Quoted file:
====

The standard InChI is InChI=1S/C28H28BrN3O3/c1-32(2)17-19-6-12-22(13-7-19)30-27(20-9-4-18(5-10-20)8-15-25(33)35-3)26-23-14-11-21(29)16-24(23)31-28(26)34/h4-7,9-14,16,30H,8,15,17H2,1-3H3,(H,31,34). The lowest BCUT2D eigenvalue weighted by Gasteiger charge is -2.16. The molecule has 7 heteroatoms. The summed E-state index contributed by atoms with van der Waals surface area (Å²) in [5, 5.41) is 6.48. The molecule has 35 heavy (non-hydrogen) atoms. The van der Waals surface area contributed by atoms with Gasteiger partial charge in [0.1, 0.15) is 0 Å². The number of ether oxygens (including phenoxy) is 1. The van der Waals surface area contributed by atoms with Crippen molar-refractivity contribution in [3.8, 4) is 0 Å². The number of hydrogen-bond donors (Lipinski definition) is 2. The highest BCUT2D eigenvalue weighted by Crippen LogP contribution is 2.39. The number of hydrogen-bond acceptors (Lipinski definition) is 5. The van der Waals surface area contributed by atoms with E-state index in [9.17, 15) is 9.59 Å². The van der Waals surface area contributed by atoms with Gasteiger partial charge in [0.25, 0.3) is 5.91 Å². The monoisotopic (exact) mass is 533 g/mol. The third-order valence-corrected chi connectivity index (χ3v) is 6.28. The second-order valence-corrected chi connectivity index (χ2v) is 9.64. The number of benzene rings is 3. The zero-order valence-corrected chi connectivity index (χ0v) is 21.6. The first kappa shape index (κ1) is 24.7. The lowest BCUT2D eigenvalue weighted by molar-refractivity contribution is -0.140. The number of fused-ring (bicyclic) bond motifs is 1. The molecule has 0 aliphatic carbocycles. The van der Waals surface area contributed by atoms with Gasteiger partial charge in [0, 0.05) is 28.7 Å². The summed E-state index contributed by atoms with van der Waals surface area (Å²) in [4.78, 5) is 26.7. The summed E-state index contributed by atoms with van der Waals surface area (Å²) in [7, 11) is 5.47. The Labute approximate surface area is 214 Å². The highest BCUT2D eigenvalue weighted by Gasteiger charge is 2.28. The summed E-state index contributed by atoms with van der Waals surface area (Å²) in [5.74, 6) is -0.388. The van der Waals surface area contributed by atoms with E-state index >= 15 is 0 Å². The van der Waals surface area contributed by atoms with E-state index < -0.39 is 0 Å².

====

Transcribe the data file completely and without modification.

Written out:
The standard InChI is InChI=1S/C28H28BrN3O3/c1-32(2)17-19-6-12-22(13-7-19)30-27(20-9-4-18(5-10-20)8-15-25(33)35-3)26-23-14-11-21(29)16-24(23)31-28(26)34/h4-7,9-14,16,30H,8,15,17H2,1-3H3,(H,31,34). The lowest BCUT2D eigenvalue weighted by Gasteiger charge is -2.16. The molecule has 7 heteroatoms. The summed E-state index contributed by atoms with van der Waals surface area (Å²) in [5, 5.41) is 6.48. The molecule has 35 heavy (non-hydrogen) atoms. The van der Waals surface area contributed by atoms with Gasteiger partial charge in [0.1, 0.15) is 0 Å². The number of ether oxygens (including phenoxy) is 1. The van der Waals surface area contributed by atoms with Crippen molar-refractivity contribution in [3.8, 4) is 0 Å². The number of hydrogen-bond donors (Lipinski definition) is 2. The highest BCUT2D eigenvalue weighted by Crippen LogP contribution is 2.39. The number of hydrogen-bond acceptors (Lipinski definition) is 5. The van der Waals surface area contributed by atoms with E-state index in [9.17, 15) is 9.59 Å². The van der Waals surface area contributed by atoms with Gasteiger partial charge in [0.25, 0.3) is 5.91 Å². The monoisotopic (exact) mass is 533 g/mol. The third-order valence-corrected chi connectivity index (χ3v) is 6.28. The second-order valence-corrected chi connectivity index (χ2v) is 9.64. The number of benzene rings is 3. The zero-order valence-corrected chi connectivity index (χ0v) is 21.6. The first kappa shape index (κ1) is 24.7. The lowest BCUT2D eigenvalue weighted by molar-refractivity contribution is -0.140. The number of fused-ring (bicyclic) bond motifs is 1. The molecule has 0 aliphatic carbocycles. The van der Waals surface area contributed by atoms with Gasteiger partial charge in [0, 0.05) is 28.7 Å². The summed E-state index contributed by atoms with van der Waals surface area (Å²) in [4.78, 5) is 26.7. The summed E-state index contributed by atoms with van der Waals surface area (Å²) in [7, 11) is 5.47. The Labute approximate surface area is 214 Å². The highest BCUT2D eigenvalue weighted by Gasteiger charge is 2.28. The summed E-state index contributed by atoms with van der Waals surface area (Å²) in [5.74, 6) is -0.388. The van der Waals surface area contributed by atoms with E-state index >= 15 is 0 Å². The van der Waals surface area contributed by atoms with E-state index < -0.39 is 0 Å².